Texas officials approve Texas 1836 Project to counter the 1619 Project
In response to the 1619 Project and its examination of slavery, Texas leaders have Texas 1836 Project that highlights their state’s contributions.
When The New York Times launched the 1619 Project, an ongoing initiative to reexamine the legacy of slavery and the contributions of Black Americans, in 2019, it sparked a national debate about the “true founding” of America. Now, in response to the 1619 Project and its examination of slavery, Texas leaders have created an alternative project that highlights their state’s contributions.
Last week, a committee appointed by Texas leaders including Gov. Greg Abbott approved a 15-page draft of a document titled the Texas 1836 Project, which is named for the year that Texas declared its independence from Mexico. A brochure featuring the approved text will be given to those seeking a Texas driver’s license, according to the Houston Chronicle.
Gov. Abbott greenlit the idea of promoting “patriotic education” in June 2021 when he enacted Bill 2497, which is focused on “the state’s history founding” and how “Texas became so exceptional.”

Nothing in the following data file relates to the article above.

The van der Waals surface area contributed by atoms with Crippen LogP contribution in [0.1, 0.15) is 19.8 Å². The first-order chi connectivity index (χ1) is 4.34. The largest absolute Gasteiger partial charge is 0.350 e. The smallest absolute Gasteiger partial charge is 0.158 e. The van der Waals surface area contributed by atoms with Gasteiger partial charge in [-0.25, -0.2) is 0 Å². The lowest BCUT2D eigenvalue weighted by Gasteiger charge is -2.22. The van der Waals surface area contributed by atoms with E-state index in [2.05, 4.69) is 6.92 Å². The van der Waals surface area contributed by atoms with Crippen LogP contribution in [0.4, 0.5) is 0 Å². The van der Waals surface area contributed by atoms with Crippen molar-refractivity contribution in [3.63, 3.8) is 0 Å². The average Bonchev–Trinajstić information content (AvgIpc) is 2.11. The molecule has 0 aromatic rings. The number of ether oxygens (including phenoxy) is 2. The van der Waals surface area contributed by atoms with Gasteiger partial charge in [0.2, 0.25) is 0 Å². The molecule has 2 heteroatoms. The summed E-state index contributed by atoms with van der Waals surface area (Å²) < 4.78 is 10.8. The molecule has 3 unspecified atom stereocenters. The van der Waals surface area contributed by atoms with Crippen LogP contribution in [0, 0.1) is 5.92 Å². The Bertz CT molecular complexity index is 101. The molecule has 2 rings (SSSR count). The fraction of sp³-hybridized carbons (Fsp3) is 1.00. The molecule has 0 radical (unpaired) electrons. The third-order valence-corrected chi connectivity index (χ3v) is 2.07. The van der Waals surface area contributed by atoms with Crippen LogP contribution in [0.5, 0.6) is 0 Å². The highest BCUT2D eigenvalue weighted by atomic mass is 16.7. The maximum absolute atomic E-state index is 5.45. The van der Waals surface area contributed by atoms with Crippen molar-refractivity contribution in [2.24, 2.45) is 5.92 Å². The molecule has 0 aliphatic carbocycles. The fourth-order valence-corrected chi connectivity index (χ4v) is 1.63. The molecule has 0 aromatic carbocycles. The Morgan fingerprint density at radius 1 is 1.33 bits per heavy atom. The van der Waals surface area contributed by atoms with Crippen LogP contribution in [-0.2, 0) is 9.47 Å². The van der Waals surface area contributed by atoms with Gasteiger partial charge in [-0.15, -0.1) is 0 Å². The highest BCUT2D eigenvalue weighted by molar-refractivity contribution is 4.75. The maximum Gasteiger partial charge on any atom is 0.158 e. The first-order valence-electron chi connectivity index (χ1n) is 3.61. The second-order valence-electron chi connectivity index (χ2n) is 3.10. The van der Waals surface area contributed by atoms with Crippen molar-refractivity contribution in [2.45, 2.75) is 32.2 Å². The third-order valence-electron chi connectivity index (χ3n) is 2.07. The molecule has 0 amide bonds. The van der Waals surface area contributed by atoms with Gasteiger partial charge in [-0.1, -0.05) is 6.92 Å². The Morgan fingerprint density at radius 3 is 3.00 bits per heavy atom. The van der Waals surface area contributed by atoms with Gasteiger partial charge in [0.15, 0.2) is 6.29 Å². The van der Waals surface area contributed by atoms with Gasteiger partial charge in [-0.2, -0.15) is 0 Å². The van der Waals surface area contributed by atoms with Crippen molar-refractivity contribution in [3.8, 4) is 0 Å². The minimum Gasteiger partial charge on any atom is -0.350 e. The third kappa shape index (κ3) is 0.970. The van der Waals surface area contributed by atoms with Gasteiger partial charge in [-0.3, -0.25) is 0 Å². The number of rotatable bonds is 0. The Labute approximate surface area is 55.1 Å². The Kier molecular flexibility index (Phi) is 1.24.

The brochure touches on Texas’ complicated history with slavery, which is described as “far from perfect.” It also mentions the state’s past discriminatory laws against Black people and how they “barred African Americans from voting” in 1923.
Some critics of the Texas 1836 Project have pointed out their concerns with the pamphlet — including its title, which highlights the year of Texas’ independence from Mexico but does not include the emancipation date of enslaved Black and Indigenous people. Nikole Hannah-Jones, creator of the 1619 Project, said the Texas project was a tactic to limit the discussion of slavery.